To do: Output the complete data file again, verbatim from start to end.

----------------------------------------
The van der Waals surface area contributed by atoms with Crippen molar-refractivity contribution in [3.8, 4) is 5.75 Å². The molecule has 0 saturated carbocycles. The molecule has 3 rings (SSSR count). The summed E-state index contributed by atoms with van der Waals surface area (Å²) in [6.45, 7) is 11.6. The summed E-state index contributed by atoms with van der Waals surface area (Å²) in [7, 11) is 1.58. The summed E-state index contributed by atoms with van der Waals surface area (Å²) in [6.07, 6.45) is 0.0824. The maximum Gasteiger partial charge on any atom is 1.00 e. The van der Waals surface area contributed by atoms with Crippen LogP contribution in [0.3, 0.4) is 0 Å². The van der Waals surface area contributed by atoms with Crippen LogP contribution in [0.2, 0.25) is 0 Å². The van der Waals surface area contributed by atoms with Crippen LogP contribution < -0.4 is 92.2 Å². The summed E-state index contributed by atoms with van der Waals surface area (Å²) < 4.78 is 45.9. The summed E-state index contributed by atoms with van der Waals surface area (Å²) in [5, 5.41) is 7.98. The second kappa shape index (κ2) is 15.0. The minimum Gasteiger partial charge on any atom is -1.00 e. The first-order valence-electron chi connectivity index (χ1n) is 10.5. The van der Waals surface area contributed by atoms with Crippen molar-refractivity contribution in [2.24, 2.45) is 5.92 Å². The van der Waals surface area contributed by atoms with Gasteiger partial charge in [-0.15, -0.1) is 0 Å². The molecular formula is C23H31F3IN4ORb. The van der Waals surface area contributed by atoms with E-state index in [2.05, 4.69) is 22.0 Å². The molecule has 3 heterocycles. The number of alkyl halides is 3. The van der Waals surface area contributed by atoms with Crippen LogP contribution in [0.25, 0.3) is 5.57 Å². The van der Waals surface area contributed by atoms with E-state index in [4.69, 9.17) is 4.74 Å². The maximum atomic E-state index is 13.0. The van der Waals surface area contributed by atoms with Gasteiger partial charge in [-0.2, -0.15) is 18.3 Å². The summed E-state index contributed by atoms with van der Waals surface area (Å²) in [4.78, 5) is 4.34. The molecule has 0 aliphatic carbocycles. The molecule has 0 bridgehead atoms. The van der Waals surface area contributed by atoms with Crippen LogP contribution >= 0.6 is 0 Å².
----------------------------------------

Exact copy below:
The van der Waals surface area contributed by atoms with Crippen molar-refractivity contribution in [3.8, 4) is 5.75 Å². The molecule has 0 saturated carbocycles. The molecule has 3 rings (SSSR count). The summed E-state index contributed by atoms with van der Waals surface area (Å²) in [6.45, 7) is 11.6. The summed E-state index contributed by atoms with van der Waals surface area (Å²) in [7, 11) is 1.58. The summed E-state index contributed by atoms with van der Waals surface area (Å²) in [6.07, 6.45) is 0.0824. The maximum Gasteiger partial charge on any atom is 1.00 e. The van der Waals surface area contributed by atoms with Crippen LogP contribution in [0.3, 0.4) is 0 Å². The van der Waals surface area contributed by atoms with Crippen LogP contribution in [0.2, 0.25) is 0 Å². The van der Waals surface area contributed by atoms with Crippen LogP contribution < -0.4 is 92.2 Å². The summed E-state index contributed by atoms with van der Waals surface area (Å²) < 4.78 is 45.9. The summed E-state index contributed by atoms with van der Waals surface area (Å²) in [5, 5.41) is 7.98. The second kappa shape index (κ2) is 15.0. The minimum Gasteiger partial charge on any atom is -1.00 e. The first-order valence-electron chi connectivity index (χ1n) is 10.5. The van der Waals surface area contributed by atoms with Crippen molar-refractivity contribution in [2.24, 2.45) is 5.92 Å². The van der Waals surface area contributed by atoms with Gasteiger partial charge in [-0.15, -0.1) is 0 Å². The molecular formula is C23H31F3IN4ORb. The van der Waals surface area contributed by atoms with E-state index in [2.05, 4.69) is 22.0 Å². The molecule has 3 heterocycles. The number of alkyl halides is 3. The van der Waals surface area contributed by atoms with Crippen LogP contribution in [0.25, 0.3) is 5.57 Å². The van der Waals surface area contributed by atoms with E-state index in [4.69, 9.17) is 4.74 Å². The maximum atomic E-state index is 13.0. The van der Waals surface area contributed by atoms with Gasteiger partial charge in [-0.2, -0.15) is 18.3 Å². The summed E-state index contributed by atoms with van der Waals surface area (Å²) in [4.78, 5) is 4.34. The molecule has 0 aliphatic carbocycles. The molecule has 0 bridgehead atoms. The van der Waals surface area contributed by atoms with Crippen LogP contribution >= 0.6 is 0 Å².